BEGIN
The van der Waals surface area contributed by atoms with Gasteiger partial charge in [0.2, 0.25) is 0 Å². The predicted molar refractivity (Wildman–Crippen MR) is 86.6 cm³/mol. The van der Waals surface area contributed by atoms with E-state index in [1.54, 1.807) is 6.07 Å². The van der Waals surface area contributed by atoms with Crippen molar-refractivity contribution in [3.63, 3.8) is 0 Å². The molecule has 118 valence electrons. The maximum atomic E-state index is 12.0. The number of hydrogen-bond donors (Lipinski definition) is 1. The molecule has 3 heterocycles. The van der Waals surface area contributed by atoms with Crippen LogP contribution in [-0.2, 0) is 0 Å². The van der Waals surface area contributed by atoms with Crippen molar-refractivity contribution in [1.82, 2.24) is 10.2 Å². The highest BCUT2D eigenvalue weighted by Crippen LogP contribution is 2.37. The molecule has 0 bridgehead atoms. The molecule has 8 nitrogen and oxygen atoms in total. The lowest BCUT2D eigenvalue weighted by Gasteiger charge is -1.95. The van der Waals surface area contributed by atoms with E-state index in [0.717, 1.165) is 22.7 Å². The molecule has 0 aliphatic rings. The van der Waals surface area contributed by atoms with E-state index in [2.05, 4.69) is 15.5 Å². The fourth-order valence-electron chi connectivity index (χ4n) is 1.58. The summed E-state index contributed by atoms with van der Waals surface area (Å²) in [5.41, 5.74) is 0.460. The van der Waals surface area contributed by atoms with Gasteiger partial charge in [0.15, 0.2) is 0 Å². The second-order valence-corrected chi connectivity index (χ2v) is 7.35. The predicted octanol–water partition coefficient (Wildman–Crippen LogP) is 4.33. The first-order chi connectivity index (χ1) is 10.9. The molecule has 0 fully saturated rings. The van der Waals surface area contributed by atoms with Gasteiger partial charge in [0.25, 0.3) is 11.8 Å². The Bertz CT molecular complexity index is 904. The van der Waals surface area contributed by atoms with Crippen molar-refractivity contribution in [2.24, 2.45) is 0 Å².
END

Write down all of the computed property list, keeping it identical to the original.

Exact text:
The van der Waals surface area contributed by atoms with Gasteiger partial charge in [0.2, 0.25) is 0 Å². The predicted molar refractivity (Wildman–Crippen MR) is 86.6 cm³/mol. The van der Waals surface area contributed by atoms with E-state index in [1.54, 1.807) is 6.07 Å². The van der Waals surface area contributed by atoms with Crippen molar-refractivity contribution in [3.63, 3.8) is 0 Å². The molecule has 118 valence electrons. The maximum atomic E-state index is 12.0. The number of hydrogen-bond donors (Lipinski definition) is 1. The molecule has 3 heterocycles. The van der Waals surface area contributed by atoms with Crippen LogP contribution in [-0.2, 0) is 0 Å². The van der Waals surface area contributed by atoms with Crippen molar-refractivity contribution in [1.82, 2.24) is 10.2 Å². The highest BCUT2D eigenvalue weighted by Crippen LogP contribution is 2.37. The molecule has 0 bridgehead atoms. The molecule has 8 nitrogen and oxygen atoms in total. The lowest BCUT2D eigenvalue weighted by Gasteiger charge is -1.95. The van der Waals surface area contributed by atoms with E-state index in [0.717, 1.165) is 22.7 Å². The molecule has 0 aliphatic rings. The van der Waals surface area contributed by atoms with E-state index in [2.05, 4.69) is 15.5 Å². The fourth-order valence-electron chi connectivity index (χ4n) is 1.58. The summed E-state index contributed by atoms with van der Waals surface area (Å²) in [5.41, 5.74) is 0.460. The van der Waals surface area contributed by atoms with Gasteiger partial charge in [0.15, 0.2) is 0 Å². The second-order valence-corrected chi connectivity index (χ2v) is 7.35. The predicted octanol–water partition coefficient (Wildman–Crippen LogP) is 4.33. The first-order chi connectivity index (χ1) is 10.9. The molecule has 0 fully saturated rings. The van der Waals surface area contributed by atoms with Gasteiger partial charge in [0.25, 0.3) is 11.8 Å². The Bertz CT molecular complexity index is 904. The van der Waals surface area contributed by atoms with Crippen molar-refractivity contribution in [2.24, 2.45) is 0 Å².